HANDBOOK OF ACOUSTICS - online book

A complete view of Acoustical Science & its bearings on music, for musicians & music students.

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HAND-BOOK OF ACOUSTICS.
which we see from the table on page 159 is on the verge of the beating distance. G- = 384 may be taken therefore, as the limit above which a Major Sixth is a perfectly smooth interval, and below which it gradually deteriorates.
On the other hand the Minor Sixth at this pitch has still an element of roughness, for
which forms a harsh dissonance in this region.
On comparing the relative smoothness of the Fourth, Major Sixth, and Major Third, no valid reason appears for the precedence, which is usually granted to the first-named interval over the other two; and in fact no such precedence can be assigned to the Fourth, if the three intervals be judged by the ear alone, under similar circumstances. As Helmholtz remarks "the precedence given to the Fourth over the Major Sixth and Third, is due rather to its being the inversion of the Fifth, than to its own inherent harmoniousness."
In the Diminished Fifth and Augmented Fourth or Tritone the 2nd, 3rd, and 4th partials of the upper tone dissonate at the interval of a semitone with the 3rd, ith, and 6th partials of the lower tone ; after mentioning which elements of roughness, it is scarcely worth while to point out the tone dissonance between the 4th and 5th partials.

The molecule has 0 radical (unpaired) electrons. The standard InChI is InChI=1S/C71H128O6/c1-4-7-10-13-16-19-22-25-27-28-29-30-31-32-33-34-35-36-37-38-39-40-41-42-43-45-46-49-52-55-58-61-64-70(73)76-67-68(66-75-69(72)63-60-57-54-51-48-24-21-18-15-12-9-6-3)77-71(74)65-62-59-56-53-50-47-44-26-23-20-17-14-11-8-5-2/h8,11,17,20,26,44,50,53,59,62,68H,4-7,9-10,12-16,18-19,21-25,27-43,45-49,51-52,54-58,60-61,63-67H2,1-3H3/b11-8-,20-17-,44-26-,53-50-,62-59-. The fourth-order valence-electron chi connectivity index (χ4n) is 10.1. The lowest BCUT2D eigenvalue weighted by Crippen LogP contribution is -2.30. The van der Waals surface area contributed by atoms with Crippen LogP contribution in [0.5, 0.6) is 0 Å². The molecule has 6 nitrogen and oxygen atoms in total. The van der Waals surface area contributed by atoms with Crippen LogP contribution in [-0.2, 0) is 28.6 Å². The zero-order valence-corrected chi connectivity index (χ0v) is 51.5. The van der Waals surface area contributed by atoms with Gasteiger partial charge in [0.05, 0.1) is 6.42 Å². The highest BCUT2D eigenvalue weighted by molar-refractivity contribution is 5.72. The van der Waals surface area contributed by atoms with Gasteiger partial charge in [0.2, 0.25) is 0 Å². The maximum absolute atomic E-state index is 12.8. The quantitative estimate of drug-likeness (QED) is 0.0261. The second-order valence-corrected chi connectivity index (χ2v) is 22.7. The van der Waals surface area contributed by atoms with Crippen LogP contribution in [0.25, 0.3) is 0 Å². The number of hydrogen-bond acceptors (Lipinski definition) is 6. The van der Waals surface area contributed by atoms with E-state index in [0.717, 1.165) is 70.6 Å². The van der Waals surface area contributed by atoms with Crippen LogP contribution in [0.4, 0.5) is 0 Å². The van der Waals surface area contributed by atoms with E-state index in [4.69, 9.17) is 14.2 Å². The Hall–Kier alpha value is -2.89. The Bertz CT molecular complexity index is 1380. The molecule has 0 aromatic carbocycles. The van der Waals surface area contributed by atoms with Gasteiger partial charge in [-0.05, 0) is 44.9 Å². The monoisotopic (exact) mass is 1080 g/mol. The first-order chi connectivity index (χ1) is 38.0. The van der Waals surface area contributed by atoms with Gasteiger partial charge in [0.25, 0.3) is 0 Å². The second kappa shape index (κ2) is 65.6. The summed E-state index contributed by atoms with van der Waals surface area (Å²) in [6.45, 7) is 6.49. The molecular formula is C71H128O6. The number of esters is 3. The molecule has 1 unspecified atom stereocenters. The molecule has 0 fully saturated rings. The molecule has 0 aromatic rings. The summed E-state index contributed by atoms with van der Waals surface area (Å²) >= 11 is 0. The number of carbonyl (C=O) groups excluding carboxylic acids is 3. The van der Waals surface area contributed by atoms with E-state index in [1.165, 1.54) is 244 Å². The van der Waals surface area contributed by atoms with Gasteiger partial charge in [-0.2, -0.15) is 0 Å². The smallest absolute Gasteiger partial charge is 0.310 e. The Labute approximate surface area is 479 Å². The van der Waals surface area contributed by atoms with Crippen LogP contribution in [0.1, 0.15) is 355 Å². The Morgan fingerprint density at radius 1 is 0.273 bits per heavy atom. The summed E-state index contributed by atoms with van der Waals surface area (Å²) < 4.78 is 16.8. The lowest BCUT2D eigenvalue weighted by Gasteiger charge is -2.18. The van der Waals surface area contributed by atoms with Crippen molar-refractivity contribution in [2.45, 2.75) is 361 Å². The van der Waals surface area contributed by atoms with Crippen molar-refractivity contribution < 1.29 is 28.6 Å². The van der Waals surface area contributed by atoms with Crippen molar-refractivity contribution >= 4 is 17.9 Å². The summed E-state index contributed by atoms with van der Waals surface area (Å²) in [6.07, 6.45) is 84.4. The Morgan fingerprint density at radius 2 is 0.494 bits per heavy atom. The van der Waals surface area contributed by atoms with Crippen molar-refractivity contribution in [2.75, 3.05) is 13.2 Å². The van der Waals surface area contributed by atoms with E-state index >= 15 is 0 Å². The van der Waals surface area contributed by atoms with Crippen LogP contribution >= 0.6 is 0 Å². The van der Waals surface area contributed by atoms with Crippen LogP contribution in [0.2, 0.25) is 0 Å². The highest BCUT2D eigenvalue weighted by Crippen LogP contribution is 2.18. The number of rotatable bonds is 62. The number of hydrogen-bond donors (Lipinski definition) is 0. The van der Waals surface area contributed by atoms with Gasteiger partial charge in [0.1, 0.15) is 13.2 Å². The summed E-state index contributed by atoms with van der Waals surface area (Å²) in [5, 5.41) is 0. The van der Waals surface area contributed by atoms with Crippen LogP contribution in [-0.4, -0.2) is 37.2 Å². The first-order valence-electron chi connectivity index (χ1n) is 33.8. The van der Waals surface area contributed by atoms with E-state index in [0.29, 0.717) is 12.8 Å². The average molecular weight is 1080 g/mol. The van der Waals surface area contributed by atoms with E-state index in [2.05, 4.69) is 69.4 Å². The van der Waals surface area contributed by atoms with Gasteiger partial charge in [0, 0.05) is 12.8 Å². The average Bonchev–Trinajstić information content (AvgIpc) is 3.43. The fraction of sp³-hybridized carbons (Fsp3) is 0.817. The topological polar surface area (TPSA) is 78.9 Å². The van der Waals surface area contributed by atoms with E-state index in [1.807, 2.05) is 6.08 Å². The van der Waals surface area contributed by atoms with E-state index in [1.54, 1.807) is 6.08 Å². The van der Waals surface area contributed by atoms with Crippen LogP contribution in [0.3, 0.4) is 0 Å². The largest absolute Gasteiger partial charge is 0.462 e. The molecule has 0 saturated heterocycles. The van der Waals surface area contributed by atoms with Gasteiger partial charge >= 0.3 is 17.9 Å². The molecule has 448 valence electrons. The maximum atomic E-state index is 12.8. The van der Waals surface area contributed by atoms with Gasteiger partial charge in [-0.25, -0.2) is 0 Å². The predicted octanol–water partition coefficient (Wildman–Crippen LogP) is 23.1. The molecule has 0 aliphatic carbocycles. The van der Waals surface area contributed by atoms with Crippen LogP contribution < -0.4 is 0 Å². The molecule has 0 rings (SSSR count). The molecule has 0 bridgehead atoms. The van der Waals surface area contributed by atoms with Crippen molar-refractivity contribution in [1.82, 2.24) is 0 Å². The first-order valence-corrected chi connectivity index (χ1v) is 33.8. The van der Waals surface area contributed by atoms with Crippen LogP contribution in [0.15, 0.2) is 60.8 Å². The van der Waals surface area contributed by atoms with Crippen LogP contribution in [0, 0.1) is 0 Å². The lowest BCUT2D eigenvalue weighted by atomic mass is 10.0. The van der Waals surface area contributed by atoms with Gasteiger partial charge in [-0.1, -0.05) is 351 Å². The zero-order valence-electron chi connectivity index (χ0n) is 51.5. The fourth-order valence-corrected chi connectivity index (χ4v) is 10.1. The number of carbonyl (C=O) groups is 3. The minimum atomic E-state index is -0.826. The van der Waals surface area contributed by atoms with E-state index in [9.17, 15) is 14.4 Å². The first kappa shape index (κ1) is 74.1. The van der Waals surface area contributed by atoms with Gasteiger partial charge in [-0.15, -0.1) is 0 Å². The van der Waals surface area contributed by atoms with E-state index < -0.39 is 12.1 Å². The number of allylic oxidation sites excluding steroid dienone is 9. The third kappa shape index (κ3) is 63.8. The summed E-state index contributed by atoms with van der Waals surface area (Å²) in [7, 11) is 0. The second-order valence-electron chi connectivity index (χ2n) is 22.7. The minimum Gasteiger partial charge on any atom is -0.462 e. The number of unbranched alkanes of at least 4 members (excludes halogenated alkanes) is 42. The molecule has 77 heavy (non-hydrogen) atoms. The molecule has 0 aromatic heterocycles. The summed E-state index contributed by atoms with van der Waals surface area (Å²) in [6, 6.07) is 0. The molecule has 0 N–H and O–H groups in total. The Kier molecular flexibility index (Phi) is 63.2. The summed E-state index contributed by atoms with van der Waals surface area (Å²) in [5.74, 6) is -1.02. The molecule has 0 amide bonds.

Although the above results apply fairly well to all instruments, the tones of which consist of the 1st six partials, to such instruments for example, as the pianoforte, harmonium, open pipes, of organs, and the human voice ; yet it will not do to apply them, in a hard and fast manner, to any instrument whatever. The low tones of the harmonium, for example, especially if the instrument be loudly played, contain more than the 1st six partials, while those of open organ pipes, gently blown, often consist of fewer. Again, the tones of the human voice vary wonderfully in their constitution, not only in different voices, but also, and chiefly, according to the particular vowel sound produced. The influence which the vowel sounds have in modifying the roughness or smoothness of an interval, can best be realized by making a few experiments with men's voices. Let such intervals as the Major and Minor Thirds bc«